The video vignettes in MyADHD offer contextualization of difficult everyday situations in scenarios recognizable and relatable to adults with ADHD, based on their own experiences. For example, in the first video for Module 2 (Breathe; see Table S1, Multimedia Appendix 5), the protagonist, Erik, was overwhelmed with stress by the morning routine with the family. In the follow-up video, Erik applied a coping technique to prepare himself before getting on with the morning routine and, thus, had a less stressful morning with his family. In this way, the videos contextualized psychological coping techniques by showing their intended use and outcomes in a variety of everyday situations. We established the psychological coping techniques using examples of mundane everyday situations. Thus, we followed Feuston and Piper’s [51] focus on the lived experience of mental health through an everyday lens. By grounding the therapeutic content in the daily struggles, we sought to challenge sensationalized [32,34] and stigmatizing [35,37] narratives of what it means to live with ADHD.

The video vignettes portrayed people with ADHD through characters that held steady jobs, good relationships, and meaningful everyday lives. In this way, we tried to formulate an alternative to didactic, theory-driven narrations of therapeutic content. By providing a clear context to both the symptoms of and coping techniques for ADHD-related challenges, we sought to offer a nonsensationalized view of the disorder that resonated with our participants. In theme 3 of the phase 2 findings, we analyzed how the participants were inspired by the character Nora’s actions. The participants’ reports of feeling motivated when seeing the characters coping with ADHD-related challenges could be seen in light of Bandura’s [54,55] social cognitive theory, where observing role models is essential to facilitate learning. However, the videos might be less relatable and motivating when they show the coping techniques perfectly applied, especially to those that know how difficult those efforts can be. This is exemplified by Elliot’s statement in theme 1 of the phase 2 findings: According to the participant, the videos “fell flat” regarding the depiction of everyday life with ADHD. This shortcoming can be explained by the context (ie, an online intervention with therapeutic aims) or the participatory process of designing the video vignettes.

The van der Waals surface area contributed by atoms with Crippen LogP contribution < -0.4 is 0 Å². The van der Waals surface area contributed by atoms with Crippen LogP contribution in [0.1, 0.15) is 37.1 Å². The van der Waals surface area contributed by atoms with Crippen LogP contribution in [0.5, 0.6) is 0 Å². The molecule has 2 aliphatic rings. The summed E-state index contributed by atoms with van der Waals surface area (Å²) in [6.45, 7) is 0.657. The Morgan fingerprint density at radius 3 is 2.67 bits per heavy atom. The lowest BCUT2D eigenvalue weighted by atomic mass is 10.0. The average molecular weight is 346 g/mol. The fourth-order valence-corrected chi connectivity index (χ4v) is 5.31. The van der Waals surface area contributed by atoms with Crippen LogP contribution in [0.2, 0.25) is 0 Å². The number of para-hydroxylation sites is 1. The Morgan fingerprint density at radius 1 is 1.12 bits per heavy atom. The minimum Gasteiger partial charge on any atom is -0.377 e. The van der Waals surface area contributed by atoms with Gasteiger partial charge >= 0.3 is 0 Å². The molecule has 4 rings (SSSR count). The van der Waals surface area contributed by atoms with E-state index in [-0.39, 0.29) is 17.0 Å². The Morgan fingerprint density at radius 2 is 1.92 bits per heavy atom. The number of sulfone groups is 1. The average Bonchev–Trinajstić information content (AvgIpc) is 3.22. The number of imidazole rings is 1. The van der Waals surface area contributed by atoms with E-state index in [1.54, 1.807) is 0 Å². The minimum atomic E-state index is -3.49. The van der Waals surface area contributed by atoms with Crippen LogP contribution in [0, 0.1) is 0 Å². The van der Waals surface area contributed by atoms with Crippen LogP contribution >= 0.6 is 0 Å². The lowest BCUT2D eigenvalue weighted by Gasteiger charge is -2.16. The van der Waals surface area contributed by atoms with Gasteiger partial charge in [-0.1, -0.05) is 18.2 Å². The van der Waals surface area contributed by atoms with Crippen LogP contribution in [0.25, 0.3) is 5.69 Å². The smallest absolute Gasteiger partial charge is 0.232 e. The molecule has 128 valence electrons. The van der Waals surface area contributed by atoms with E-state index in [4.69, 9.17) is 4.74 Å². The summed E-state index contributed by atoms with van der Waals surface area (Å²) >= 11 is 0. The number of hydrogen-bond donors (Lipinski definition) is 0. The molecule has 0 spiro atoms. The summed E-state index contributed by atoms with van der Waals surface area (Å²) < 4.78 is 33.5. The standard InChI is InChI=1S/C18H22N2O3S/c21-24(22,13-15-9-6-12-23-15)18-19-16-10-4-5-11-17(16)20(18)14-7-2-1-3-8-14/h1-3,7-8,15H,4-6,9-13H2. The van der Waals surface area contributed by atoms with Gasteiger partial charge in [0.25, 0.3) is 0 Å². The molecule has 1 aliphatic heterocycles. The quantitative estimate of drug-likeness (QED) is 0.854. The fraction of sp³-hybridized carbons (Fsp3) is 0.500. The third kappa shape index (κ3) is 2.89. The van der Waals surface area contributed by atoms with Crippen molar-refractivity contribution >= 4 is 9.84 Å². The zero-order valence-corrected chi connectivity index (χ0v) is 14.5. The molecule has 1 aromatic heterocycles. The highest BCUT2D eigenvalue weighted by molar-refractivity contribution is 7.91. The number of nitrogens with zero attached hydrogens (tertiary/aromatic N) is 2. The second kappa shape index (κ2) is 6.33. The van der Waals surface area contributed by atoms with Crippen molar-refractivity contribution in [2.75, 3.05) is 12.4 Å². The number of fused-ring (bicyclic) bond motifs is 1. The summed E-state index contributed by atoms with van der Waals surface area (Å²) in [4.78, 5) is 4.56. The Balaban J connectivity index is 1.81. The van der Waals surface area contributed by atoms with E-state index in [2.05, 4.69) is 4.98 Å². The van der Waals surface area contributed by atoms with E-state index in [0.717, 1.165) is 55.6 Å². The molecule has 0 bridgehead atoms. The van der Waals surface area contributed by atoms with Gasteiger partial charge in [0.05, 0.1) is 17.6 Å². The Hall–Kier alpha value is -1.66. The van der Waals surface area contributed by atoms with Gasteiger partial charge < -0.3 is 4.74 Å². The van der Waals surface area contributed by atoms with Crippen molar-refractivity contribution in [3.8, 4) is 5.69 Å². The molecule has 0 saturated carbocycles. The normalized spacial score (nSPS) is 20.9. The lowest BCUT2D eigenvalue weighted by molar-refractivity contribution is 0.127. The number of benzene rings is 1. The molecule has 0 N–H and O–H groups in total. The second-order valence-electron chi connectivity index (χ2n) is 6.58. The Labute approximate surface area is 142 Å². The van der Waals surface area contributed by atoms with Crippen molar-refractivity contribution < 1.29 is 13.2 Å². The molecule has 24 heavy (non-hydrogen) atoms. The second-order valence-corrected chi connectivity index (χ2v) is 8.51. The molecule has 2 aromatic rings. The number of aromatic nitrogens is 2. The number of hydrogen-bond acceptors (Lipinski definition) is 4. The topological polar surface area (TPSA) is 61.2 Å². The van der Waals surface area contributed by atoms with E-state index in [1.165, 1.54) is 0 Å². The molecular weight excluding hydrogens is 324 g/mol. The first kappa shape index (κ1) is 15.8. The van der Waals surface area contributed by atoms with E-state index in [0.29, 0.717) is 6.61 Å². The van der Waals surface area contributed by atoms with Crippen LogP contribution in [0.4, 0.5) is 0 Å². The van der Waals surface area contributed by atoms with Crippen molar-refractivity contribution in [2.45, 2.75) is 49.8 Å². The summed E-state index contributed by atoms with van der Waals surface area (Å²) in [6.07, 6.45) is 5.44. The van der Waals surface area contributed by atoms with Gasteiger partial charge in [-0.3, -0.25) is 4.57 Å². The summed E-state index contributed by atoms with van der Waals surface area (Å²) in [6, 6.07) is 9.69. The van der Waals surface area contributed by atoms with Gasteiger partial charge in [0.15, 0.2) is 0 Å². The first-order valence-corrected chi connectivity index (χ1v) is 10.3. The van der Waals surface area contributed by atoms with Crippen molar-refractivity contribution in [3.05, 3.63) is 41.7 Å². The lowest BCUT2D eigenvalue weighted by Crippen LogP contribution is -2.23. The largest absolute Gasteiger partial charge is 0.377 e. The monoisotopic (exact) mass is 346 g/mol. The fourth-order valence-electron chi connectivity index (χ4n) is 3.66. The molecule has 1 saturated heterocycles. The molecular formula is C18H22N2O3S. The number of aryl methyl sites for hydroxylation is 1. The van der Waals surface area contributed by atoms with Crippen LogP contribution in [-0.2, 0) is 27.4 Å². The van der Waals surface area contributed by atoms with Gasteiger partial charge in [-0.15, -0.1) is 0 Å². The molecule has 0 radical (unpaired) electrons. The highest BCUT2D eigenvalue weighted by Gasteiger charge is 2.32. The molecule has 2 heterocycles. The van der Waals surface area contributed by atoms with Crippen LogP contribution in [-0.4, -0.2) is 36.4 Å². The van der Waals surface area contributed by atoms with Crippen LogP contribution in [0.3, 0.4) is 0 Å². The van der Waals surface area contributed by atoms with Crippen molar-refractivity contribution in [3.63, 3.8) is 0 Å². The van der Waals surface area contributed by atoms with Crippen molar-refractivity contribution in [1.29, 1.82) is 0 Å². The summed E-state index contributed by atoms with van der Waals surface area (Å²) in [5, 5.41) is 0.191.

Blandford et al [10] addressed how health and HCI research understand user needs from diametrically opposing positions: from a theoretical and evidence-based viewpoint (top-down) [72] and from consulting or involving users directly as participants in design activities (bottom-up) [63], respectively. For therapeutic content to be properly grounded in the everyday experiences of the target group, a bottom-up approach is required. Involving participants in design activities permits the creation of realistic and relatable scenarios. However, it is necessary to be conscious of the activity one is designing for, which, in this study, was an online unguided therapy aimed to improve the management of everyday challenges for adults with ADHD. The design of content that is both effective in mediating therapy as well as relevant and consistent with the target group’s experiences and values must be guided by both therapeutic aims and an experiential perspective on mental health. This, in the context of online interventions, requires a balance between the sometimes conflicting prescriptive and experiential views on mental health.

Configuring Participatory Design of Intervention Content

Here, we discuss how participatory design can complement and extend specialized approaches to the design of online interventions to align the content with the values and experiences of the target groups. Furthermore, we discuss how the participatory process applied here could be adapted for the design of online interventions destined for other target groups.